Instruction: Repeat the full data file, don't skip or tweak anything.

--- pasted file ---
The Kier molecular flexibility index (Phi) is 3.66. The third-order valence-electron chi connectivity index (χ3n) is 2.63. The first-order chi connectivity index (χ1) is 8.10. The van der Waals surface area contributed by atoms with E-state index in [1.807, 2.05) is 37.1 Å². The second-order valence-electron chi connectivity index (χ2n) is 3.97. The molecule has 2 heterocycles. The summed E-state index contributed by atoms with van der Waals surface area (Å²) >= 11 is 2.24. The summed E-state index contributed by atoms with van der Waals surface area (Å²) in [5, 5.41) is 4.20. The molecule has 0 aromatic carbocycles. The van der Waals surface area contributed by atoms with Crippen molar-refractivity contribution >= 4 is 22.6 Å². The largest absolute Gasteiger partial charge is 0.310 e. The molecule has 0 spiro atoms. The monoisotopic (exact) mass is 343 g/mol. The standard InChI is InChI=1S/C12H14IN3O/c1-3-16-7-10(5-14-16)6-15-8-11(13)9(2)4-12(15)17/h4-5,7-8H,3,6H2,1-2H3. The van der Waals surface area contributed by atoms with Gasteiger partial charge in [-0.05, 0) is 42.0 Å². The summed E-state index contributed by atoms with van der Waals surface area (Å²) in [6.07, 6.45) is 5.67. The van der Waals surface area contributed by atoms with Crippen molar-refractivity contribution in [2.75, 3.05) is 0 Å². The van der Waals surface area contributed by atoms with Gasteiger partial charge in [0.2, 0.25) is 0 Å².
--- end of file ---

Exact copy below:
The Kier molecular flexibility index (Phi) is 3.66. The third-order valence-electron chi connectivity index (χ3n) is 2.63. The first-order chi connectivity index (χ1) is 8.10. The van der Waals surface area contributed by atoms with E-state index in [1.807, 2.05) is 37.1 Å². The second-order valence-electron chi connectivity index (χ2n) is 3.97. The molecule has 2 heterocycles. The summed E-state index contributed by atoms with van der Waals surface area (Å²) >= 11 is 2.24. The summed E-state index contributed by atoms with van der Waals surface area (Å²) in [5, 5.41) is 4.20. The molecule has 0 aromatic carbocycles. The van der Waals surface area contributed by atoms with Crippen molar-refractivity contribution >= 4 is 22.6 Å². The largest absolute Gasteiger partial charge is 0.310 e. The molecule has 0 spiro atoms. The monoisotopic (exact) mass is 343 g/mol. The standard InChI is InChI=1S/C12H14IN3O/c1-3-16-7-10(5-14-16)6-15-8-11(13)9(2)4-12(15)17/h4-5,7-8H,3,6H2,1-2H3. The van der Waals surface area contributed by atoms with Gasteiger partial charge in [-0.05, 0) is 42.0 Å². The summed E-state index contributed by atoms with van der Waals surface area (Å²) in [6.07, 6.45) is 5.67. The van der Waals surface area contributed by atoms with Crippen molar-refractivity contribution in [2.75, 3.05) is 0 Å². The van der Waals surface area contributed by atoms with Gasteiger partial charge in [0.2, 0.25) is 0 Å².